So Gerry Conlon died today, and people have been mentioning that Lord Denning wanted him hanged, irrespective of the eventual verdict that he was innocent. And there is of course his finding while presiding over the Court Of Appeal that the Birmingham Six that they should not be allowed to make their case since it was unthinkable – at least in the sense of 'reasons of state mean that it must not be thought about.'
Fun fact. Thirty or more years ago an idealistic Chinese law student, known for widespread ties to radical and democratic circles, was given the job of translating Lord Denning's works and judgements. What effect must it have had on this hopeful young fellow to encounter a distinguished jurist from the home of the mother of parliaments – and the currently fashionable magna carta, no less – who thought it served the public interest for the state to bury its embarrassing mistakes? And one who liked to do so in the character of the 'people's judge', no less.
We lost the chance to find out last week when no-one questioned Li Keqiang, the idealist in question, who decided at some stage against a life of dissent and in favour of rising to the position of China's premier and who visited Britain last week in this capacity.
And what a visit. Chinese premiers, Li among them, like to do urbane and at times it sounded like he'd be more comfortable if we dialed down the flattery a bit. The British are supposed to be a high suzhi people, after all.
The two are not precise equivalents, but in terms of protocol Li is roughly coterminous with George Osborne. Both are number 2 in the government and both are broadly responsible for the economy. When Osborne went to China he got to meet a vice premier slated for retirement in 2017 and, basically, a bunch of guys. Li got the Queen, a meeting with the PM and the sort of care and attention generally given to a very rich uncle, who might be interested in, say, making the city of London a world centre for yuan trading.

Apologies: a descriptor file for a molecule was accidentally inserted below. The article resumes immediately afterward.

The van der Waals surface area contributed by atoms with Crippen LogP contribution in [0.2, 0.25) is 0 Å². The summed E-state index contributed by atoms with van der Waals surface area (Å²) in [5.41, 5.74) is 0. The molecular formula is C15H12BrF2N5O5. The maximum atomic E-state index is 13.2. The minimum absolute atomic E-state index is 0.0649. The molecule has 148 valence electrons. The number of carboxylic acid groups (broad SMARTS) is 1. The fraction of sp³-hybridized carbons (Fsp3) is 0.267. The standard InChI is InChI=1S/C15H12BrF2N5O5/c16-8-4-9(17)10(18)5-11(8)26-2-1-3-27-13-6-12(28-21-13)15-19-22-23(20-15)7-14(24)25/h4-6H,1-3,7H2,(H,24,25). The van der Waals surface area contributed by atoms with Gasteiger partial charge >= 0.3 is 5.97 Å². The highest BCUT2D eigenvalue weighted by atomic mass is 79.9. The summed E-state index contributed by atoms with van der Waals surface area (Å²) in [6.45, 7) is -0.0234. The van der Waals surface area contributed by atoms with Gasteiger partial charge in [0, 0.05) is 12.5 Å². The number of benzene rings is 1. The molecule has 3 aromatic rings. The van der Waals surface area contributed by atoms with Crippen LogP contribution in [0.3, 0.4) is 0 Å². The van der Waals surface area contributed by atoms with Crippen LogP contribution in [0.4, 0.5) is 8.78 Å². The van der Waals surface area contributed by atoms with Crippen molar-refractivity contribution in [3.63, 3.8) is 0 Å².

The thing is, China would be very interested in doing this anyway. Beijing wants the yuan traded internationally, and where better? Some of the deals announced since Cameron and Co. decided on a love in with Beijing seem distinctly iffy. The thing is though that all the legitimate deals would have gone through since the Chinese side believes it stands to make a handsome profit from them. China may discourage economic ties with countries that it believes have act in a consistently hostile way, but it doesn't cut off its nose to spite its face. This is why the supposed 'deep freeze' Britain was cast into after the PM met the Dalai Lama isn't relevant. Opening London to yuan trading would in itself more than cancelled out that particular gesture. And the supposed deep freeze made no difference at all to Sino-British trade and investment, both of which increased handily in both directions over that time. The behaviour of the British government here is just not fully explicable in economic terms. For some other reason it simply wants to become closer to China. I dunno. Are we seeing a hedge against the US here?
It may be just a matter of how the government rolls. A government so relentlessly cruel to the powerless should be expected as a matter of course to be obsequious to those it believes have more power than it does. At any rate, what we did this week handed Beijing quite a considerable propaganda coup. More importantly, it will be viewed as a new normal from Zhongnanhai's perspective. From now on, any attempt to step back and inject a little dignity into Sino-British affairs will be interpreted as hostility simply on the basis that it is slightly less effusive than what went on before. So a considerable margin of freedom of action in regard to China has been lost in pursuit of a bunch of deals that would have been done anyway.